Here in the Pacific Northwest, we live in a rich and varied ecosystem. Our temperate rain forests are host to a wide variety of plants, many of which the Native people learned how to use for food, medicine, technology, craft, ceremony, and more.
The forests in our bio-region are dominated by Sitka Spruce, Western Hemlock, Western Red Cedar, and Douglas Fir. These beautiful trees have many gifts to offer, and some are even edible. Subspecies of the Pine family (Pinaceae) have edible needles, which are very high in Vitamins C and A. I think it’s kind of funny that packets of vitamin C are so popular, when most of us can walk out the door and harvest pine family needles in our own backyards. Just sucking on a few Pine needles can give us the recommended daily amount of vitamin C!
We can harvest the young, green needles from a pine family tree for the best flavor and texture. The older needles taste slightly more bitter and are very tough. Suck or gently nibble on the young needles for a nice citrus-y flavor. You can chew on the needles, but that will release a strong, almost astringent taste.
Both the young and old needles make a nice, subtle-tasting tea, with varying levels of intensity. Pine tea is very high in vitamins, and it’s said that the tea is also beneficial for skin, hair, and eye health. And you won’t get scurvy!
- 1 tbsp (or less) needles from a pine family tree
- 8 oz water
* Precaution * : It is vital to be able to correctly identify the plant from which you are harvesting. Here at Wolf Camp, we teach that if you are not 100% sure that you can identify the plant, don’t harvest it! In our region, we do have a poisonous look-a-like tree called the Pacific Yew.
* Precaution * : Ponderosa Pine (Pinus ponderosa) and Lodgepole/Shore Pine (Pinus contorta) trees, among others, both contain a chemical compound called Isocupressic acid. This compound (in large amounts) is known to cause abortion in cattle, and should be avoided by pregnant women.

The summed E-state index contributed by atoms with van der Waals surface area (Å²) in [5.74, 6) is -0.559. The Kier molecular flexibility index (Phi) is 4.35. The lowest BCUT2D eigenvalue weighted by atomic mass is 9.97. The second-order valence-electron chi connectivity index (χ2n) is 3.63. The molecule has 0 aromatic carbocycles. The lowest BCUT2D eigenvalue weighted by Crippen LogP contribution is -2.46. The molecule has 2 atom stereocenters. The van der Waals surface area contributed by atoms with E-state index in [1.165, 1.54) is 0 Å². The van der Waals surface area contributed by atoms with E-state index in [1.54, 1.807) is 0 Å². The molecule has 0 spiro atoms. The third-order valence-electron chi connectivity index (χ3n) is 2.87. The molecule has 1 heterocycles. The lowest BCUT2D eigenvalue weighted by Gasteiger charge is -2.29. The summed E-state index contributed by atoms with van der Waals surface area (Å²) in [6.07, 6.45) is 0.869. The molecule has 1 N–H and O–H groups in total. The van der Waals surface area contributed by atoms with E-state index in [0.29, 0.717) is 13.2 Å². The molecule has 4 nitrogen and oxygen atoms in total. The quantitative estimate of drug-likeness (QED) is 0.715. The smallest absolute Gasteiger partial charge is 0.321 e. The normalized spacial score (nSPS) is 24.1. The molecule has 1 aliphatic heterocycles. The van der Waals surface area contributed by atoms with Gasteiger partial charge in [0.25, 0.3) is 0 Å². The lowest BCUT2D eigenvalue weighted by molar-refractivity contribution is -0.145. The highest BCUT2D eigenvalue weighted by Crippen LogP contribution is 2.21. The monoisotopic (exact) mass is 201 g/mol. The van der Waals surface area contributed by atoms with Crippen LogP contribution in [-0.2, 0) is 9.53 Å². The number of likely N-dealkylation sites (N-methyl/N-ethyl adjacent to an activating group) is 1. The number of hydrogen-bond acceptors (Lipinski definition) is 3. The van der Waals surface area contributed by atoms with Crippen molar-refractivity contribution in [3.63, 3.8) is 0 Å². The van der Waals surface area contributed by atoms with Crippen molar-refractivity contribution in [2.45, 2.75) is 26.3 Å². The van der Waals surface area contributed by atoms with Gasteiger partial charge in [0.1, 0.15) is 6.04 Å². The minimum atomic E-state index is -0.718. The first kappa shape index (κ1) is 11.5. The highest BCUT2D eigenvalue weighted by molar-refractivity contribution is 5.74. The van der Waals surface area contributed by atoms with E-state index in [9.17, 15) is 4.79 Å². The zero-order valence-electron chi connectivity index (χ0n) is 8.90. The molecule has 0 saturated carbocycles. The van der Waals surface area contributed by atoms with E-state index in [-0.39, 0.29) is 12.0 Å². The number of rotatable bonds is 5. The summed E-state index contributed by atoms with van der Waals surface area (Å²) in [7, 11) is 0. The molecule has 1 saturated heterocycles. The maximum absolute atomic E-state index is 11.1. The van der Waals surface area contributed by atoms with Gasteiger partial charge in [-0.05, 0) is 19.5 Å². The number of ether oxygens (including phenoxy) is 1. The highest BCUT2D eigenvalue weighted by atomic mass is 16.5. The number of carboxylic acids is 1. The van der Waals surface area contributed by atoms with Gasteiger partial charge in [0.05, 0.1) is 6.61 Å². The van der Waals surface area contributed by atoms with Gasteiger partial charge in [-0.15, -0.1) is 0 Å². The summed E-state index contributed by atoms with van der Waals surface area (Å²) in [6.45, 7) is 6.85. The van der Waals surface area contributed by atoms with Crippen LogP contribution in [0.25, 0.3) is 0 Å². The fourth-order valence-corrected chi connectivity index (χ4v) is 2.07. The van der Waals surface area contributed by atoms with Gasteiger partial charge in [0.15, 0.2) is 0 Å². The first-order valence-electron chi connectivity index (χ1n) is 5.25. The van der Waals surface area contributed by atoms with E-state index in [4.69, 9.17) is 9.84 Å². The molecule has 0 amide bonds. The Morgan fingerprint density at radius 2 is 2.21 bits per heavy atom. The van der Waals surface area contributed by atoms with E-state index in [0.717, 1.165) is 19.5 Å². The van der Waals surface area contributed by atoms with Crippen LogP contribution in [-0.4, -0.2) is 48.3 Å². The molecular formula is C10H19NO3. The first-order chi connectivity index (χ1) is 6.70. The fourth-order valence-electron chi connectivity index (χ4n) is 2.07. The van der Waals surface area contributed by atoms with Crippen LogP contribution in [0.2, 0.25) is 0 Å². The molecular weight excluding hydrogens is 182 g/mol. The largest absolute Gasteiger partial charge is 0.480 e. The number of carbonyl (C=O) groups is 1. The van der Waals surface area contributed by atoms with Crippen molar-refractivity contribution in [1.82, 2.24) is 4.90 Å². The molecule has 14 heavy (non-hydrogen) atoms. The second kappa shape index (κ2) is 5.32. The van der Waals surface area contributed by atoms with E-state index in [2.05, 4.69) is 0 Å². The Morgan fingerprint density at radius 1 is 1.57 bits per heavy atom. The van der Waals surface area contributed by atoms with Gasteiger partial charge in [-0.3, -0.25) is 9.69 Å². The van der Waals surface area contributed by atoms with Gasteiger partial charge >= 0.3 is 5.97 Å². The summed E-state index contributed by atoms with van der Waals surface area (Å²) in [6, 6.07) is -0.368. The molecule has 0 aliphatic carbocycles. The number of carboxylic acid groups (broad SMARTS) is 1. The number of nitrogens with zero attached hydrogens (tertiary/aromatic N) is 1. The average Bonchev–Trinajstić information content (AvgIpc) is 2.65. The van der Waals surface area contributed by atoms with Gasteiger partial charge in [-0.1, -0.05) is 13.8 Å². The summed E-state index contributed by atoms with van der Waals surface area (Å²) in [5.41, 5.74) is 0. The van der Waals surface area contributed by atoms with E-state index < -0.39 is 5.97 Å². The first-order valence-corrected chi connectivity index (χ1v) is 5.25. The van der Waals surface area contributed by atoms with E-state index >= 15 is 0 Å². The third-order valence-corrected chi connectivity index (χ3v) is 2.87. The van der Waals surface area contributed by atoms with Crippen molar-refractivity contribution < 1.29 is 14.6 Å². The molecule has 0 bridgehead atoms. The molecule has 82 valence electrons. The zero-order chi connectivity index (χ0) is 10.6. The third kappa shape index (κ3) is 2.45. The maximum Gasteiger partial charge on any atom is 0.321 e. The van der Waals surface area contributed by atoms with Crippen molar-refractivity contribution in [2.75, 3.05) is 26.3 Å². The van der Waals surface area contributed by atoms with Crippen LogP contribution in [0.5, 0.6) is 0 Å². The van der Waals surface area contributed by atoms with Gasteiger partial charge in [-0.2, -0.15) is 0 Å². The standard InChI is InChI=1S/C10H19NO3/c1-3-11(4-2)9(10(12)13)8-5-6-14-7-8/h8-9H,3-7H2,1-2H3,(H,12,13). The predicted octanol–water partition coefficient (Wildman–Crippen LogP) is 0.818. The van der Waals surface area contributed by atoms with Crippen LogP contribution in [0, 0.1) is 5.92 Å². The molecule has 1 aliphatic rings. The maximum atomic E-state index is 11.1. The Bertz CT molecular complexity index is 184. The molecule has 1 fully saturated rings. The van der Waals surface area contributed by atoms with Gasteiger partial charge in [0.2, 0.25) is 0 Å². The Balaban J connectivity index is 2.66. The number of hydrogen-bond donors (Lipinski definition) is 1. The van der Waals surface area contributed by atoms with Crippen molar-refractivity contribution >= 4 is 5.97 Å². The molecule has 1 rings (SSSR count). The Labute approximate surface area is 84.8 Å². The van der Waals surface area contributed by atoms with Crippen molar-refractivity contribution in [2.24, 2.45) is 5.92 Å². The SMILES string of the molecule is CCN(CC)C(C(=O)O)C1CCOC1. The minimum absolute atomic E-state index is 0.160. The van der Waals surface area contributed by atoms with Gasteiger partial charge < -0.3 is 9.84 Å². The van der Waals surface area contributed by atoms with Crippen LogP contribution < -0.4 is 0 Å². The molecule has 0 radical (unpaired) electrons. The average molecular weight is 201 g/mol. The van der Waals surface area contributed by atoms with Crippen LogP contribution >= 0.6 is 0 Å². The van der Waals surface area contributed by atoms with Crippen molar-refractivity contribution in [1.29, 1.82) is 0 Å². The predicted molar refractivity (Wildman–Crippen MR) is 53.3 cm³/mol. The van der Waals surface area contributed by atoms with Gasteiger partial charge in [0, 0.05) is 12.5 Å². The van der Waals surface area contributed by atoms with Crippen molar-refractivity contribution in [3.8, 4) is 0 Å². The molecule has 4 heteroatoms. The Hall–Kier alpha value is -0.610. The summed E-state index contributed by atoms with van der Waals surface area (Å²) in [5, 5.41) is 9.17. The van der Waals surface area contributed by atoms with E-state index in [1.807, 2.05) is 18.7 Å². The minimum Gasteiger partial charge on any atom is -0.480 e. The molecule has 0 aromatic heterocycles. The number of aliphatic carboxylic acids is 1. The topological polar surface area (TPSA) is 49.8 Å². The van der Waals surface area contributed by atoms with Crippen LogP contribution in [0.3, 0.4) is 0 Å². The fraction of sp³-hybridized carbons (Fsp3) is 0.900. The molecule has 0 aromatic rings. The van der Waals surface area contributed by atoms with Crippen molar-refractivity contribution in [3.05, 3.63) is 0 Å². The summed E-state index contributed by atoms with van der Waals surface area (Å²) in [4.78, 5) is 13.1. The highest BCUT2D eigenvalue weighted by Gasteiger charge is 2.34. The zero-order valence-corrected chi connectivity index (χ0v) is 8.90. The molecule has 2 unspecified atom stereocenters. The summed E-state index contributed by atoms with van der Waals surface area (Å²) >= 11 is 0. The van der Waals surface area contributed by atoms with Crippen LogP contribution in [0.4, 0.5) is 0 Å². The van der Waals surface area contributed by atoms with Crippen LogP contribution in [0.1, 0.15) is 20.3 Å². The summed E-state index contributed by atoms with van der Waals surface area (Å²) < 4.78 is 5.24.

It is a great idea to invest in a field guide and familiarize yourself with the plants in our region. At the bottom of this article, I’ve included some helpful resources.
Directions: Hot Infusion Method
Harvest the pine family needles. As always, gather in an area that is free from pollutants or chemical contaminants. Be sure to only take what you need, and collect from different areas so that new growth isn’t totally wiped out in one area.
After harvesting the needles, strip them from the branch and remove the brown sheaths that may still be on the base of the needles.
In a pot or electric kettle, boil your water.
Place the needles in a teapot or jar, add boiling water and let steep (covered) for about 5-10 minutes.
Once steeped, pour the needle/water mixture through a strainer into a clean jar or cup and enjoy.
Directions: Cold Infusion Method
To make a cold infusion, simply place the needles in a jar and cover with cold water and a lid. Let them steep for 8-12 hours or overnight, then separate out the needles from the water.
If you are saving the Pine tea for later, don’t forget to label with the name, date, and the type of tree that you harvested from.
Be sure to check out these helpful & recommended resources:
- Plants of the Pacific Northwest (Field Guide) – Top recommended book!
- Common Trees of the Pacific Northwest
- Botany in a Day
- Medicinal Plants of the Pacific West
- Trees & Shrubs of the Pacific Northwest
*** For educational purposes only. This information has not been evaluated by the Food and Drug Administration. This information is not intended to diagnose, treat, cure or prevent any disease. We recommend that you consult with a qualified health care practitioner before using herbal products, particularly if you are pregnant, nursing or on any medications. ***
*** Please read our Honorable Harvesting Guidelines before harvesting any plant material. The final guideline is of utmost importance: “Never put anything in your mouth unless you are 100% sure it is safe to ingest.” ***
Hannah began her apprenticeship at Wolf Camp in 2013 and graduated as a lead herbal instructor in 2014. Join Hannah and other Wolf College wild chefs during our annual Wild Cooking & Ethnobotany Expedition: The Herbal Foray the second week of July on Lake Sammamish near Seattle.
Hannah graduated from the University of Oregon in 2014 with a Bachelor’s Degree in Foreign Languages. She has her own blog, where she writes about her love for crafts, animals, plants, cooking, and the outdoors: rainmountaincrafts.com